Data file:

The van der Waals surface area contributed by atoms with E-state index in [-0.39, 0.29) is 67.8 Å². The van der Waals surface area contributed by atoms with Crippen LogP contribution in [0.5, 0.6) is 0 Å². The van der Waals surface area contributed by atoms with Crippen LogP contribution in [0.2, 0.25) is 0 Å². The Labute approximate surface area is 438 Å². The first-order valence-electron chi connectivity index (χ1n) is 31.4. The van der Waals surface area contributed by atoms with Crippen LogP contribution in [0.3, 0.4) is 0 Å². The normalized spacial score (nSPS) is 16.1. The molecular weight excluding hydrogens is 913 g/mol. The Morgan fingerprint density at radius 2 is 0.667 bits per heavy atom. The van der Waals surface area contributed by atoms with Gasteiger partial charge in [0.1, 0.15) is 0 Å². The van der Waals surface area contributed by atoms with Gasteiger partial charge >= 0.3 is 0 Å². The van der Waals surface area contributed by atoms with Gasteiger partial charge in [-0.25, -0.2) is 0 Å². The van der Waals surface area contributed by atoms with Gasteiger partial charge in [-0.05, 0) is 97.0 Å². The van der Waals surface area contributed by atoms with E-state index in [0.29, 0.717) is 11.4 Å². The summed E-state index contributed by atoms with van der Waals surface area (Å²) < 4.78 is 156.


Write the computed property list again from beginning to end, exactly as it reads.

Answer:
The van der Waals surface area contributed by atoms with E-state index in [-0.39, 0.29) is 67.8 Å². The van der Waals surface area contributed by atoms with Crippen LogP contribution in [0.5, 0.6) is 0 Å². The van der Waals surface area contributed by atoms with Crippen LogP contribution in [0.2, 0.25) is 0 Å². The Labute approximate surface area is 438 Å². The first-order valence-electron chi connectivity index (χ1n) is 31.4. The van der Waals surface area contributed by atoms with Crippen LogP contribution in [0.3, 0.4) is 0 Å². The normalized spacial score (nSPS) is 16.1. The molecular weight excluding hydrogens is 913 g/mol. The Morgan fingerprint density at radius 2 is 0.667 bits per heavy atom. The van der Waals surface area contributed by atoms with Gasteiger partial charge in [0.1, 0.15) is 0 Å². The van der Waals surface area contributed by atoms with Gasteiger partial charge >= 0.3 is 0 Å². The van der Waals surface area contributed by atoms with Gasteiger partial charge in [-0.25, -0.2) is 0 Å². The van der Waals surface area contributed by atoms with Gasteiger partial charge in [-0.05, 0) is 97.0 Å². The van der Waals surface area contributed by atoms with E-state index in [0.29, 0.717) is 11.4 Å². The summed E-state index contributed by atoms with van der Waals surface area (Å²) < 4.78 is 156.